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Tuesday, July 30, 2013

Why fast pedaling makes cyclists more efficient | Active

Recently we reported that cyclists are usually more efficient on both hills and flat terrain when they pedal quickly (at about 80-85 rpm) rather than at slower cadences.
Now, a new study suggests that the greater efficiency may be related to the rapid rate at which glycogen is depleted in fast-twitch muscle fibers during slow, high-force pedaling.
To determine the actual effects of slow and fast pedaling on leg-muscle cells, scientists at the University of Wisconsin and the University of Wyoming asked eight experienced cyclists to cycle at an intensity of 85% V02max for 30 minutes under two different conditions.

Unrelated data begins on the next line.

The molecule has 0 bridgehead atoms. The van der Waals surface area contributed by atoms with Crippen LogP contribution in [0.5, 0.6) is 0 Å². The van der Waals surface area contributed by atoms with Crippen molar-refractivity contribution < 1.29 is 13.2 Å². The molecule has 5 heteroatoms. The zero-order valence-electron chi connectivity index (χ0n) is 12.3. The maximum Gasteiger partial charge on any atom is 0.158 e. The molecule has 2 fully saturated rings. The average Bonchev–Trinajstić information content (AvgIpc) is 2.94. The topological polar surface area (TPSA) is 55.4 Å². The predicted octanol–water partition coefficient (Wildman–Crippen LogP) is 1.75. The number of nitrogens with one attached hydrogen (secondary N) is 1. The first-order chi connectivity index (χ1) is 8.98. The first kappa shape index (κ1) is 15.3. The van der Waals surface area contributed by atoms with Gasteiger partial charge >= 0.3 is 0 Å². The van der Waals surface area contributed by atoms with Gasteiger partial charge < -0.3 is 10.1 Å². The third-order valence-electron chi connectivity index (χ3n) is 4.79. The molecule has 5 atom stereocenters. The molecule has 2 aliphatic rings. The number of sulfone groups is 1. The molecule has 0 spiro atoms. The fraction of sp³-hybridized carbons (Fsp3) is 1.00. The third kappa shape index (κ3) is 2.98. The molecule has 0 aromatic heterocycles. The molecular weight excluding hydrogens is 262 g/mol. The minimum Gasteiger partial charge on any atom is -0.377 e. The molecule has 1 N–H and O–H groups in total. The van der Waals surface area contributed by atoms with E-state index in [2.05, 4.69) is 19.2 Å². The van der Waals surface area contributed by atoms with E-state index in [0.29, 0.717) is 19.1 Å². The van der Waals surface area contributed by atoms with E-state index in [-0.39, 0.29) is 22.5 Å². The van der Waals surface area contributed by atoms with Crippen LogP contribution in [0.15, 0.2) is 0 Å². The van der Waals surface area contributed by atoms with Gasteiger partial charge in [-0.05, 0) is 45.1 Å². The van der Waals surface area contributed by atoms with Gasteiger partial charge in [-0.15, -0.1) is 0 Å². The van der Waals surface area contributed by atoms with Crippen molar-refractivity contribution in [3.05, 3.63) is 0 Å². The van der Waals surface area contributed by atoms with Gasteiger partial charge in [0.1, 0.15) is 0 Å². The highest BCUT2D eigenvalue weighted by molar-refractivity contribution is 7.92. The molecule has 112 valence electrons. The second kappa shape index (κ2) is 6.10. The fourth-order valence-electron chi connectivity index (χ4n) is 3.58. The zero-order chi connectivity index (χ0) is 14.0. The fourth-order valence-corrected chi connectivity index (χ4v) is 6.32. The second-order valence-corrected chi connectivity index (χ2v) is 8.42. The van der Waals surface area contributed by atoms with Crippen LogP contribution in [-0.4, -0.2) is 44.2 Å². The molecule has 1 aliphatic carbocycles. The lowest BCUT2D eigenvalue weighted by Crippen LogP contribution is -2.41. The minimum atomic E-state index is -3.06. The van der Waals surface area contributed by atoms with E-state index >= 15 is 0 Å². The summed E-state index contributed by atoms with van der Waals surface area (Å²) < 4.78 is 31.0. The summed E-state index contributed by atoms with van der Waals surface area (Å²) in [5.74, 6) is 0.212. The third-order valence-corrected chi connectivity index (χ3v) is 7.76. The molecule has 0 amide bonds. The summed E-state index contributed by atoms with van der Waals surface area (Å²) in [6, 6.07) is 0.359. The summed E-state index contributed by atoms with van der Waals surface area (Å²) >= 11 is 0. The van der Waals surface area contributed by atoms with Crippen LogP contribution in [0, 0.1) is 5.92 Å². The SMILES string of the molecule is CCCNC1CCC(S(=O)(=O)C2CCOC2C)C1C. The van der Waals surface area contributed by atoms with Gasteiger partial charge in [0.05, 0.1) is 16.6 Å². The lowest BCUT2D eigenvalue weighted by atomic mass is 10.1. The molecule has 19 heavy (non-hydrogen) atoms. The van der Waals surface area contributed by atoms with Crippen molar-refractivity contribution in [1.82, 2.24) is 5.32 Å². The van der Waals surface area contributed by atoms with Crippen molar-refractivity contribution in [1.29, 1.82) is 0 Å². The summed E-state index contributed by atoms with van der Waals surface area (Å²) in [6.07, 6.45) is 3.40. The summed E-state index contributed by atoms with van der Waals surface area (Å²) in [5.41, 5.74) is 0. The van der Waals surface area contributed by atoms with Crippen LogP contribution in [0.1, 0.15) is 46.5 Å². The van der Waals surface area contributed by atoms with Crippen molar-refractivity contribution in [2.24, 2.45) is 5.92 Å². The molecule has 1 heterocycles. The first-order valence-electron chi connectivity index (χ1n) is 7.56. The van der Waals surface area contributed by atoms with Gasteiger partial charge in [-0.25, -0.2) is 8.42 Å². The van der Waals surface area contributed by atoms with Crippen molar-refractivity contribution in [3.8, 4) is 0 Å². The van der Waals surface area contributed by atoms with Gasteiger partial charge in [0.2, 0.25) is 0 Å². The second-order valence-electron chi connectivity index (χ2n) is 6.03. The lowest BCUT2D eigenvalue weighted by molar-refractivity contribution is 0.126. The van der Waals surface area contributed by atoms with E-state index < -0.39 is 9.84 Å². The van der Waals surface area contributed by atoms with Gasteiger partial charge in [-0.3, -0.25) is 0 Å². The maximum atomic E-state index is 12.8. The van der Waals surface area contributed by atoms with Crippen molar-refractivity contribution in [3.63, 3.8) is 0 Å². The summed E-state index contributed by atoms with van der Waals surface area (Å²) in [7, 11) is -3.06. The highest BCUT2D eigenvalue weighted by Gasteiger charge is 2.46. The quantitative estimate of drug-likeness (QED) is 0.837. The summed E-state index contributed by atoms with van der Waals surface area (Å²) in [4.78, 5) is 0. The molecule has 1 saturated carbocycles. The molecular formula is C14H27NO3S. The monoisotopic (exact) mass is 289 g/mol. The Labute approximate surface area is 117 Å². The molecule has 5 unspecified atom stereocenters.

In one case the cyclists pedaled their bikes at 50 revolutions per minute (rpm) while using a high gear. In the second case, the athletes pedaled in a low gear at 100 rpm. The athletes were traveling at identical speeds in the two instances, so their leg-muscle contractions were quite forceful at 50 rpm and moderate -- but more frequent -- at 100 rpm.
As it turned out, the athletes' oxygen consumption rates were nearly identical in the two cases, and heart and breathing rates, total rate of power production, and blood lactate levels were also similar.

[Keep reading at Active]

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